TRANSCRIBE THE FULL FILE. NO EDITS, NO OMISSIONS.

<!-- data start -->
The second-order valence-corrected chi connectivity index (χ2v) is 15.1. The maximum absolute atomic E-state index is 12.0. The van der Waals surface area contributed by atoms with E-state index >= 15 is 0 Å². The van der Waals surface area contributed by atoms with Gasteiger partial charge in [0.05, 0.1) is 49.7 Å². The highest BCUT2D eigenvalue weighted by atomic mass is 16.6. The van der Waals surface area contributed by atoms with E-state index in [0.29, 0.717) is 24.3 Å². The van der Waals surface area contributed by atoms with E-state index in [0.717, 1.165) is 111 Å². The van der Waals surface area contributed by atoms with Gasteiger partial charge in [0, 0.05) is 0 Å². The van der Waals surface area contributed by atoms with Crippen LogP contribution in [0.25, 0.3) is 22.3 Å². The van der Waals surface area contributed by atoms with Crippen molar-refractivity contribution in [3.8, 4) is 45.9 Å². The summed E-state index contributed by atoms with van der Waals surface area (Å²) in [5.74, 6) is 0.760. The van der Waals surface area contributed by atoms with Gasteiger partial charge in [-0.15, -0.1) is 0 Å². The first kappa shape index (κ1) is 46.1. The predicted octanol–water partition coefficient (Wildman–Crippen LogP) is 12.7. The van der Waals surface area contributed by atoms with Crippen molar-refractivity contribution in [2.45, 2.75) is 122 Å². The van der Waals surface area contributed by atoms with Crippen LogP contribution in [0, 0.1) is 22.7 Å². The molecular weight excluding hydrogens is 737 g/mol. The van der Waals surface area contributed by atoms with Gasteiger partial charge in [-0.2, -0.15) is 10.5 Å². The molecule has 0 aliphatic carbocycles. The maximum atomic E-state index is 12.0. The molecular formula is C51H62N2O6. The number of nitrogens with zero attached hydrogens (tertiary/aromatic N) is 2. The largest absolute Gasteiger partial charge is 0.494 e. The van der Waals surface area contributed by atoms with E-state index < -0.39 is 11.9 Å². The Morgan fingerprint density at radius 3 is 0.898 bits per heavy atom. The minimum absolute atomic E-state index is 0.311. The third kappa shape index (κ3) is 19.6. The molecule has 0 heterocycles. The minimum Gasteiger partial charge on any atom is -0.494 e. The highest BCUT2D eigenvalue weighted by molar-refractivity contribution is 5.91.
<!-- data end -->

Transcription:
The second-order valence-corrected chi connectivity index (χ2v) is 15.1. The maximum absolute atomic E-state index is 12.0. The van der Waals surface area contributed by atoms with E-state index >= 15 is 0 Å². The van der Waals surface area contributed by atoms with Gasteiger partial charge in [0.05, 0.1) is 49.7 Å². The highest BCUT2D eigenvalue weighted by atomic mass is 16.6. The van der Waals surface area contributed by atoms with E-state index in [0.29, 0.717) is 24.3 Å². The van der Waals surface area contributed by atoms with E-state index in [0.717, 1.165) is 111 Å². The van der Waals surface area contributed by atoms with Gasteiger partial charge in [0, 0.05) is 0 Å². The van der Waals surface area contributed by atoms with Crippen LogP contribution in [0.25, 0.3) is 22.3 Å². The van der Waals surface area contributed by atoms with Crippen molar-refractivity contribution in [3.8, 4) is 45.9 Å². The summed E-state index contributed by atoms with van der Waals surface area (Å²) in [5.74, 6) is 0.760. The van der Waals surface area contributed by atoms with Gasteiger partial charge in [-0.15, -0.1) is 0 Å². The first kappa shape index (κ1) is 46.1. The predicted octanol–water partition coefficient (Wildman–Crippen LogP) is 12.7. The van der Waals surface area contributed by atoms with Crippen molar-refractivity contribution in [2.45, 2.75) is 122 Å². The van der Waals surface area contributed by atoms with Crippen LogP contribution in [0, 0.1) is 22.7 Å². The molecular weight excluding hydrogens is 737 g/mol. The van der Waals surface area contributed by atoms with Gasteiger partial charge in [-0.2, -0.15) is 10.5 Å². The molecule has 0 aliphatic carbocycles. The maximum atomic E-state index is 12.0. The molecular formula is C51H62N2O6. The number of nitrogens with zero attached hydrogens (tertiary/aromatic N) is 2. The largest absolute Gasteiger partial charge is 0.494 e. The van der Waals surface area contributed by atoms with E-state index < -0.39 is 11.9 Å². The Morgan fingerprint density at radius 3 is 0.898 bits per heavy atom. The minimum absolute atomic E-state index is 0.311. The third kappa shape index (κ3) is 19.6. The molecule has 0 heterocycles. The minimum Gasteiger partial charge on any atom is -0.494 e. The highest BCUT2D eigenvalue weighted by molar-refractivity contribution is 5.91.